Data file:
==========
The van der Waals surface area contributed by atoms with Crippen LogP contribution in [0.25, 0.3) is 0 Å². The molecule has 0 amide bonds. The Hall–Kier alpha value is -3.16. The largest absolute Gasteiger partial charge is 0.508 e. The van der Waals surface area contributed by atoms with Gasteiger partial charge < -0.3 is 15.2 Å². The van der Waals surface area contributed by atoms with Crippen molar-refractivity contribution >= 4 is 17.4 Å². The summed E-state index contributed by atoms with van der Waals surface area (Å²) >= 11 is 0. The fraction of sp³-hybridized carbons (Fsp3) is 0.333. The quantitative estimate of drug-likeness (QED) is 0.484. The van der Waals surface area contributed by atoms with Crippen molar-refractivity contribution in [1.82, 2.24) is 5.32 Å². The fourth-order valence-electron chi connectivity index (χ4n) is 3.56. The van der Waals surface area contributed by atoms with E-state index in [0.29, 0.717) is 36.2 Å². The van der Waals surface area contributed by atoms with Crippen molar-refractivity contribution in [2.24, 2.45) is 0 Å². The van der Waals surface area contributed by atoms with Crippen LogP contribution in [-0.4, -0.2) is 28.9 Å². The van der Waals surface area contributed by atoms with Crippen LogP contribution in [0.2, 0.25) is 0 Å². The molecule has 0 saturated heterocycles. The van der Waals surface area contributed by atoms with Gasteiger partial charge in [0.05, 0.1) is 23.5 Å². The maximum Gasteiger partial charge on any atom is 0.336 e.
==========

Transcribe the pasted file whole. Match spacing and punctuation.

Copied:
The van der Waals surface area contributed by atoms with Crippen LogP contribution in [0.25, 0.3) is 0 Å². The molecule has 0 amide bonds. The Hall–Kier alpha value is -3.16. The largest absolute Gasteiger partial charge is 0.508 e. The van der Waals surface area contributed by atoms with Gasteiger partial charge < -0.3 is 15.2 Å². The van der Waals surface area contributed by atoms with Crippen molar-refractivity contribution >= 4 is 17.4 Å². The summed E-state index contributed by atoms with van der Waals surface area (Å²) >= 11 is 0. The fraction of sp³-hybridized carbons (Fsp3) is 0.333. The quantitative estimate of drug-likeness (QED) is 0.484. The van der Waals surface area contributed by atoms with Crippen molar-refractivity contribution in [1.82, 2.24) is 5.32 Å². The fourth-order valence-electron chi connectivity index (χ4n) is 3.56. The van der Waals surface area contributed by atoms with E-state index in [0.29, 0.717) is 36.2 Å². The van der Waals surface area contributed by atoms with Crippen molar-refractivity contribution in [2.24, 2.45) is 0 Å². The van der Waals surface area contributed by atoms with Crippen LogP contribution in [-0.4, -0.2) is 28.9 Å². The van der Waals surface area contributed by atoms with Crippen LogP contribution in [0.2, 0.25) is 0 Å². The molecule has 0 saturated heterocycles. The van der Waals surface area contributed by atoms with Gasteiger partial charge in [0.05, 0.1) is 23.5 Å². The maximum Gasteiger partial charge on any atom is 0.336 e.